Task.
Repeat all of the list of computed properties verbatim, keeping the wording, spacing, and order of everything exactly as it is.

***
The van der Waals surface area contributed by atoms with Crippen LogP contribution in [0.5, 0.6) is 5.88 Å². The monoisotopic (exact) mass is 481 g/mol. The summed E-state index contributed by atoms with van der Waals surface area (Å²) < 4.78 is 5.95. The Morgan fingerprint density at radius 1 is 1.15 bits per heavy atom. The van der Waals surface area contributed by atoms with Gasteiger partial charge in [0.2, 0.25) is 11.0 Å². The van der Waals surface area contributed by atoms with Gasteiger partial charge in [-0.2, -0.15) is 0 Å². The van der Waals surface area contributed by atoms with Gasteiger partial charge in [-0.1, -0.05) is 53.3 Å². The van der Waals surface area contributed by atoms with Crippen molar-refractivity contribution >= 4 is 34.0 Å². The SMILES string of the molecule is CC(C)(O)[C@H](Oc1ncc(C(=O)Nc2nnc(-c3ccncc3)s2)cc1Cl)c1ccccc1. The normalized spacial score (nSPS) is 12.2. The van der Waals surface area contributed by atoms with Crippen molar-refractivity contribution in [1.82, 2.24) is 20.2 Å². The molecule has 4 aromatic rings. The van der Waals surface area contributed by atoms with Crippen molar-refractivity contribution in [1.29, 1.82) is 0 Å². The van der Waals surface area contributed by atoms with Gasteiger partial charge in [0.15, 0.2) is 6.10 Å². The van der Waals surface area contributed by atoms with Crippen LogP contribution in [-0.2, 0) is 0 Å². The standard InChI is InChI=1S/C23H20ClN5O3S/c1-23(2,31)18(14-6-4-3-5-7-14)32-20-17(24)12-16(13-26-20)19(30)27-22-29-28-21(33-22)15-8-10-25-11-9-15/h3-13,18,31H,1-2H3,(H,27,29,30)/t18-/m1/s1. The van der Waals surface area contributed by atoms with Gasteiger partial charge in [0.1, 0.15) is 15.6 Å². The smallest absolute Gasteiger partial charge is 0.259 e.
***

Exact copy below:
The van der Waals surface area contributed by atoms with Crippen LogP contribution in [0.5, 0.6) is 5.88 Å². The monoisotopic (exact) mass is 481 g/mol. The summed E-state index contributed by atoms with van der Waals surface area (Å²) < 4.78 is 5.95. The Morgan fingerprint density at radius 1 is 1.15 bits per heavy atom. The van der Waals surface area contributed by atoms with Gasteiger partial charge in [0.2, 0.25) is 11.0 Å². The van der Waals surface area contributed by atoms with Gasteiger partial charge in [-0.2, -0.15) is 0 Å². The van der Waals surface area contributed by atoms with Gasteiger partial charge in [-0.1, -0.05) is 53.3 Å². The van der Waals surface area contributed by atoms with Crippen molar-refractivity contribution >= 4 is 34.0 Å². The SMILES string of the molecule is CC(C)(O)[C@H](Oc1ncc(C(=O)Nc2nnc(-c3ccncc3)s2)cc1Cl)c1ccccc1. The normalized spacial score (nSPS) is 12.2. The van der Waals surface area contributed by atoms with Crippen molar-refractivity contribution in [1.82, 2.24) is 20.2 Å². The molecule has 4 aromatic rings. The van der Waals surface area contributed by atoms with Crippen molar-refractivity contribution in [1.29, 1.82) is 0 Å². The van der Waals surface area contributed by atoms with Gasteiger partial charge in [0.15, 0.2) is 6.10 Å². The van der Waals surface area contributed by atoms with Crippen LogP contribution in [-0.2, 0) is 0 Å². The standard InChI is InChI=1S/C23H20ClN5O3S/c1-23(2,31)18(14-6-4-3-5-7-14)32-20-17(24)12-16(13-26-20)19(30)27-22-29-28-21(33-22)15-8-10-25-11-9-15/h3-13,18,31H,1-2H3,(H,27,29,30)/t18-/m1/s1. The van der Waals surface area contributed by atoms with Gasteiger partial charge in [0.1, 0.15) is 15.6 Å². The smallest absolute Gasteiger partial charge is 0.259 e.